Former Canadian PM’s remarks on Khalistani movement draw ire from North American Sikh leaders
Former Canadian prime minister Stephen Harper’s words of caution to his successor Justin Trudeau against allowing the Khalistani movement to operate on the Canadian soil appears to have rankled some Sikh leaders there.
In Toronto last week for Canada-India Foundation’s Global Indian of the Year Award, Harper said his government had kept Khalistanis at an arm’s length and had denounced those who brought such “battles of the past” to Canada.
His remarks appeared to have stung some Sikhs, who said his speech went against the Canadian Charter of Rights and Freedom Act.
“Also his remarks are a great insult to Canadian values,” Sikhminder Singh Hansra, a senior leader of the Shiromani Akali Dal, Amritsar (Canada East), said.
Manveer Singh, a senior leader of the Shiromani Akali Dal, Amritsar, from
East Quebec, said it was rare for a Canadian politician to “flip flop” like this on Canadian values.
“In 2012, Harper had told the Indian press that violence and terrorism should not be confused with the Rights of Canadians to hold and promote their political views,” Manveer Singh said, and added that Harper was rubbing salt into the wounds of Sikhs.
Hansra also took a dig at Harper’s statement that his Conservative Party looked forward to an economic partnership with Prime Minister’s Bharatiya Janata Party saying he was “neither a Conservative Party spokesman and nor he is a spokesman for the BJP”.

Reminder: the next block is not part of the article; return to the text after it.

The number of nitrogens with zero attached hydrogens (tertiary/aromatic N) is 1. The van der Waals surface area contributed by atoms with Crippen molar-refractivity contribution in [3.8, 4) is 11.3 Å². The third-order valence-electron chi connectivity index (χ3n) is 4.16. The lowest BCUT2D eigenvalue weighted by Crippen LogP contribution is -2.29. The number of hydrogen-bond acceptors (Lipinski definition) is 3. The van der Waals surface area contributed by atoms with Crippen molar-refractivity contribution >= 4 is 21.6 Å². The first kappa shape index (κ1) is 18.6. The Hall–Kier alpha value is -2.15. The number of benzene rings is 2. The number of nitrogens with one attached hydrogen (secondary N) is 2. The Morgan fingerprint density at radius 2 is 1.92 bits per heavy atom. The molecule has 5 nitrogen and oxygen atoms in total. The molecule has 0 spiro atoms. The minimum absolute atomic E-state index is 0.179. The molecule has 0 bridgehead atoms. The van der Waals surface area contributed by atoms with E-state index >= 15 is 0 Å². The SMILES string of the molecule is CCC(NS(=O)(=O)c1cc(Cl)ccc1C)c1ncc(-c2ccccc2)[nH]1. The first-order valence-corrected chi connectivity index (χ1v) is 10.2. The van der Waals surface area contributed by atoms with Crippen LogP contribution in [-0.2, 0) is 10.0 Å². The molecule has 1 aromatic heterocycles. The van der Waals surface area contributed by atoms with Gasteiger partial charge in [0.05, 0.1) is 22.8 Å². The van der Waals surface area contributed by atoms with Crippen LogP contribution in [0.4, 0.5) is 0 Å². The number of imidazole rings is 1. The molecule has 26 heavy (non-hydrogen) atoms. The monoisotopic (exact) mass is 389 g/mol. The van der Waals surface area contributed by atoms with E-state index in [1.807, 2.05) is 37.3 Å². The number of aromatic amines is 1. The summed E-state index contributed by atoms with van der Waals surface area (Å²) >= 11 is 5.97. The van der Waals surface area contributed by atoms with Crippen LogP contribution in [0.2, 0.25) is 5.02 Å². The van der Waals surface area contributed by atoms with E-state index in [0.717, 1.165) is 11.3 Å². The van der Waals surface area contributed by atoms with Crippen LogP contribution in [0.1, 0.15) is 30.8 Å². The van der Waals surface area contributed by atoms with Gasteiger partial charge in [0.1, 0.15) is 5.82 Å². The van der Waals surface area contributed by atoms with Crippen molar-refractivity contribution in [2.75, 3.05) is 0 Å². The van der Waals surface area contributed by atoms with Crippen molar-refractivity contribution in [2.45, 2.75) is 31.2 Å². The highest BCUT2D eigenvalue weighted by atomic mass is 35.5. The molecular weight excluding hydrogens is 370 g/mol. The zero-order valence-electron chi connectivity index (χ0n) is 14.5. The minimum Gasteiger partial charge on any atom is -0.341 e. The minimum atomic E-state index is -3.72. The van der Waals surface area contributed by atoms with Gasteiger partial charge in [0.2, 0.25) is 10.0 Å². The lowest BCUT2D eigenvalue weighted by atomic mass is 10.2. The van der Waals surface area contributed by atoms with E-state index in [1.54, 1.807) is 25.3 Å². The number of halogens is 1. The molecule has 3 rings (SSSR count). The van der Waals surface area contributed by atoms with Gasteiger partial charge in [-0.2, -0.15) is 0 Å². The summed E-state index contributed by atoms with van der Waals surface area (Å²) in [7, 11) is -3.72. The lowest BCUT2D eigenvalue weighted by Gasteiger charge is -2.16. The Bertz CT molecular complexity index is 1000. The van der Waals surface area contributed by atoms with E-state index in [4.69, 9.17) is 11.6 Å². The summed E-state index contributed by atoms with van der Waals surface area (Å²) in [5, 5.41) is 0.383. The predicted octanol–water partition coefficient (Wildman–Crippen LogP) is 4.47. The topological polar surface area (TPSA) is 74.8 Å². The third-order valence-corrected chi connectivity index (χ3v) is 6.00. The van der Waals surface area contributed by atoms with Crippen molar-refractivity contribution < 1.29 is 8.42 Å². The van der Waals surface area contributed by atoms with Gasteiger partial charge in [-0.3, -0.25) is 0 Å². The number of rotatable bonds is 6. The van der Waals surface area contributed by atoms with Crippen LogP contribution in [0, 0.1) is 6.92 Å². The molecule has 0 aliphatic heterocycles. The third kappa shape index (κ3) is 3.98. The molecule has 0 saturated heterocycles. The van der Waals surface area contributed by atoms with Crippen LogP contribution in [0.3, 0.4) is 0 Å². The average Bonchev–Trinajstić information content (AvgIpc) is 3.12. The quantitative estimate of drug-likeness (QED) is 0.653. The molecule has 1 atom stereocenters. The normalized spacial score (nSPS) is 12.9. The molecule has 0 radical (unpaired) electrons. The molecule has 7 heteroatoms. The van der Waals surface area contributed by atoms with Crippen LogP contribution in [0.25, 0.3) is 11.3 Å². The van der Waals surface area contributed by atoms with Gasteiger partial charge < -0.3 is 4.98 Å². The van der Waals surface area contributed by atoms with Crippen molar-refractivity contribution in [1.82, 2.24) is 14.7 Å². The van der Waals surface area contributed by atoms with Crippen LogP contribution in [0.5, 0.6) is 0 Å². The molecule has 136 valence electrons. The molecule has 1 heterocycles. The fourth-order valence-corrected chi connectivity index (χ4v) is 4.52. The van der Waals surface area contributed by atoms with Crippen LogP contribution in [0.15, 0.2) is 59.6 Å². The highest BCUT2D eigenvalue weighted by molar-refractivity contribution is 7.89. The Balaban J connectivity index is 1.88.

The statement, he said, put Conservative Party leader Andrew Sheer in a tight spot, especially given BJP’s ideology.
“Can the Conservative Party of Canada go form an alliance with a ‘notorious’ political outfit like the BJP?” Hansra said.
Harper’s statements came after Modi’s government swept into office for the second time in May with a bigger mandate than they won in 2014.
He said that violence had given way to a more “peaceful” Khalistani movement over the past few years, and said there was no need for Canadian politicians to be concerned.
Amarjit Singh Maan, spokesman of the Ontario Gurdwara Committees, said it were for the Canadian public to judge the Sikhs, not an individual like Harper.
Hansra and Maan both said all three major Canadian political parties should make their stands over Khalistan clear.
Condemning Harper’s remarks, Himmat Singh, coordinator of the Sikh Coordination Committee (East Coast), USA, said the statements hurt Sikhs, who made a great contribution to North America.